I’ve been thinking about Justin Smith’s post Philosophometry, with its reference to Franco Moretti’s Graphs, Maps, Trees: Abstract Models for Literary History, and more generally to “the value of quantitative, digitally based study” of the texts one is interested in. There is, as Smith says, a good deal of such discussion of such approaches in the humanities, if not in philosophy — this is part of what goes on under the name of ‘digital humanities’. This is something by which I’ve been persistently intrigued, despite never really doing anything about it.
There is a problem — at least a practical one — with the approach Smith has in mind. One apparently needs “to compile a massive database of texts, titles, key words [and] key arguments”. But how do we do this? Generating a database in this way apparently requires a good deal of interpretation. Do we have to commit to close reading of everything, before we can do the data analysis? If the project is to map the locations of occurrence of certain views, then probably yes. But is there the same necessity in all ‘digital humanities’ approaches to history of philosophy?
One paper that has attempted an approach of this sort in the history of modern philosophy, with explicit reference to Moretti, is Shaun Nichols’ ‘The Rise of Compatibilism: A Case Study in the Quantitative History of Philosophy’ (Midwest Studies in Philosophy 31 (2007), 260-70) [pdf]. And Nichols addresses this problem:
Whereas for Moretti, the unit of analysis is the book, for our project, the relevant unit will be the philosopher. And rather than sort philosophers into genres, we will place them into the space of philosophical positions. How will we determine which philosophers go into which slots? It will not do for the quantitative historian of philosophy to decide on his own where the philosophers are located in philosophical space. For that will be a source for something like experimenter bias. Rather, the quantitative historian should rely on the work of others to determine where the philosophers lay in the philosophical geography. There is, however, an obvious problem with this method. Historians of philosophy notoriously disagree about how to interpret the philosophers. That’s their bread and butter. Indeed, from an outsider’s perspective, it can seem that the surest path to fame as a historian of philosophy is to make some outrageously heterodox interpretation seem plausible. Descartes isn’t a rationalist, Berkeley isn’t an idealist, Kant isn’t a Kantian. For doing quantitative history of philosophy, we want to avoid such controversies. Ideally, we will want to use the dominant interpretations among the experts in the area. The expectation is that if we get a good number of philosophers into our sample, it will not matter all that much if some of the standard interpretations we use are mistaken. Of course, if most standard interpretations are wrong, that spells real trouble for the quantitative history of philosophy. But if we are so bad at interpretation, this spells trouble for history of philosophy quite generally (Nichols, 262-3).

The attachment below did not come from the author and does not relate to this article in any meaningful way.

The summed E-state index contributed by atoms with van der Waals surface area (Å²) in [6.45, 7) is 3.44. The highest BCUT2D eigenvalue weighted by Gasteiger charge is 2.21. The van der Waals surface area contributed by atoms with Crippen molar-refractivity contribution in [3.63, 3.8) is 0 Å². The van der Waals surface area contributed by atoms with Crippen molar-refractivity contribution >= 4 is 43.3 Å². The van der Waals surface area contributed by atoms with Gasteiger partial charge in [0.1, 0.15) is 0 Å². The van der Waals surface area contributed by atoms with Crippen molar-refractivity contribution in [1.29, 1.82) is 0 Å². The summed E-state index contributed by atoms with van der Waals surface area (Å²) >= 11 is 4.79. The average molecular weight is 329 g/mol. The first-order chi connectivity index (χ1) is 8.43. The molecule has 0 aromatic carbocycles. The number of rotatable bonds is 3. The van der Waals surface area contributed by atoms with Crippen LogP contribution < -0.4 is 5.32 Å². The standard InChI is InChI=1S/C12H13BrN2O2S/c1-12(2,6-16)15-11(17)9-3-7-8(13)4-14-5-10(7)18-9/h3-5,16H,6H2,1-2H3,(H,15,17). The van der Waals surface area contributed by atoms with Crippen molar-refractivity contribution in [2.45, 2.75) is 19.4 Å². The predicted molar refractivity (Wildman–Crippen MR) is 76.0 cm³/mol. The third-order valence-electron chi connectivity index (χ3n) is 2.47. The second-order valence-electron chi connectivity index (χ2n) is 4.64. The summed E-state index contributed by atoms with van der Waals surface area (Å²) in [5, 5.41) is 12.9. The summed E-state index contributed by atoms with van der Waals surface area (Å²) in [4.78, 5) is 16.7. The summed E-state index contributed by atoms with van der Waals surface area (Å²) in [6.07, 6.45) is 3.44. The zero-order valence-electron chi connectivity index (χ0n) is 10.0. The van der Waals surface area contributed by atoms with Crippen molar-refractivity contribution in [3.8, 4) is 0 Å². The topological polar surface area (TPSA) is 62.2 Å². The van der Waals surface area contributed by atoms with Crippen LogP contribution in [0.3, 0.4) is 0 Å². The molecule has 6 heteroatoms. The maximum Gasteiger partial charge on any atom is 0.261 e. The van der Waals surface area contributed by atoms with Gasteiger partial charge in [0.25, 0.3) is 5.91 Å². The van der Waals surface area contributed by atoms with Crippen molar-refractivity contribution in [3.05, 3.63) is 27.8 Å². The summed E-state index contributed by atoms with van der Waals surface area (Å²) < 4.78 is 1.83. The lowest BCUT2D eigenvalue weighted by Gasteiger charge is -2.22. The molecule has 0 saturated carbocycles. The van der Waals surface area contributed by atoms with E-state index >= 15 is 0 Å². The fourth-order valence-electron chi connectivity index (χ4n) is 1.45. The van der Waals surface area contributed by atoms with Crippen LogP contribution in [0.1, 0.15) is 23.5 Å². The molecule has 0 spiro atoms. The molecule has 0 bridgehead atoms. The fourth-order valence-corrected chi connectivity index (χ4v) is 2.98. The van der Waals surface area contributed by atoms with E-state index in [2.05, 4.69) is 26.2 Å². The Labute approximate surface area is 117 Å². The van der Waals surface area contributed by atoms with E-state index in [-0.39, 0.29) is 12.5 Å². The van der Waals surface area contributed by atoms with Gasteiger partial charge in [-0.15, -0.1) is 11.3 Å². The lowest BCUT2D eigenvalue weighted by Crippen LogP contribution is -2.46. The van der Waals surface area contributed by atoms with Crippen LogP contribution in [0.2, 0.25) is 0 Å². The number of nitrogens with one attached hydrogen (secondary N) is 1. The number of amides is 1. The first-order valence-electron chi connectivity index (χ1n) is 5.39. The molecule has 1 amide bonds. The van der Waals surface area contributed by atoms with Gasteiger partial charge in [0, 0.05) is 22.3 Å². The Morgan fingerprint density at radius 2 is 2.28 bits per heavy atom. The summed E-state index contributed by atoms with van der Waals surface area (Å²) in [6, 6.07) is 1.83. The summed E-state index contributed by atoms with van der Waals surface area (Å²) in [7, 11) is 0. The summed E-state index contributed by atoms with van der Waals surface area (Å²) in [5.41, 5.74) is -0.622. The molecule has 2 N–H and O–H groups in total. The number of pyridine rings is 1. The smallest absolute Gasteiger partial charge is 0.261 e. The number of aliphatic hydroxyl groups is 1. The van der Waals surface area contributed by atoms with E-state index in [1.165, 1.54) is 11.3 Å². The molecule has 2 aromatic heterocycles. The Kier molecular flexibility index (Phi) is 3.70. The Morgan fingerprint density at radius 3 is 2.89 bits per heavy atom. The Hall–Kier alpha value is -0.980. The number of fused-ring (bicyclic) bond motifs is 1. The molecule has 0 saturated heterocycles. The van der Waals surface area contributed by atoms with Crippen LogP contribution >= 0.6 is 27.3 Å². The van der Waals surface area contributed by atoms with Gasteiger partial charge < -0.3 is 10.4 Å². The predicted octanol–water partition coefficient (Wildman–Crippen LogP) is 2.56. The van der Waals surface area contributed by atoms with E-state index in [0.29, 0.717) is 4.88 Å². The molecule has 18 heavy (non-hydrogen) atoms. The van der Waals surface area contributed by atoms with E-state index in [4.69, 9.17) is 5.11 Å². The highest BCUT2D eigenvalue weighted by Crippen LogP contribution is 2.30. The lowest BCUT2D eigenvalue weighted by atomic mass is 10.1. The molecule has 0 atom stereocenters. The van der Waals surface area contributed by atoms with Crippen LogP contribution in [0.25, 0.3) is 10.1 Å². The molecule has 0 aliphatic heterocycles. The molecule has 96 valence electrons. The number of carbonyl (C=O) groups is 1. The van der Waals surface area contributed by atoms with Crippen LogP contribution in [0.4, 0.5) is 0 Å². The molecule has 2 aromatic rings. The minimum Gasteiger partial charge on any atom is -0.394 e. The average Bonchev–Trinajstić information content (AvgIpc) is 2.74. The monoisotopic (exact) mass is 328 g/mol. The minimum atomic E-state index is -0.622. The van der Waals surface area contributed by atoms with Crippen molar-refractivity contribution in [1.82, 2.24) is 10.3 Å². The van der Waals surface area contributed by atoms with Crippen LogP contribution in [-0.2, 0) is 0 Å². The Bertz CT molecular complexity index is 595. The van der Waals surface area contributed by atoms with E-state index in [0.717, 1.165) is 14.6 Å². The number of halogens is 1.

Nichols’s approach here relies on dominant interpretations. But one of the appealing features of doing this sort of thing (‘distant reading’) is being able to take some account of large numbers of texts, many of which have not been the subject of large amounts of close interpretive attention. In such cases there may not be a genuinely dominant view. There may not be any view at all. Nichols himself ends up considering twenty early modern figures who addressed free will. This is, as he notes himself, not a random sample (268, n18). It’s also just not a very big one. This is more like analysing the canon than analysing the much larger array of philosophical texts (or philosophers) of early modern Europe. That’s not to say there’s nothing to be learned here. And this approach does solve the problem of the need to do an overwhelming amount of close reading to generate the initial database. But it solves it at the expense of one of the attractive features of data-driven approaches, the ability to take at least some account of unusually large numbers of texts.
But this is all about approaches that require interpretation before doing the “quantitative, digitally based study”. There are people out there doing things that don’t really require that. The alternative is to do that study using texts themselves, rather than some encoded information about the texts. For an example, see this talk by Glenn Roe on ‘text-mining’, with reference to Diderot and the Encyclopédie: slides and summary; recording; and related paper on investigating the sources of the Encyclopédie. There’s also a whole host of people interested in topic-modeling in the humanities (see for instance this guide to topic modeling for humanists).
All of this is quite far from writing papers that offer new interpretations of famous arguments in canonical texts. And perhaps one main point of this post is motivational rather than argumentative — I should get on and work on some small project in this realm myself, to see where it leads, rather than persistently being intrigued from the outside. Any thoughts?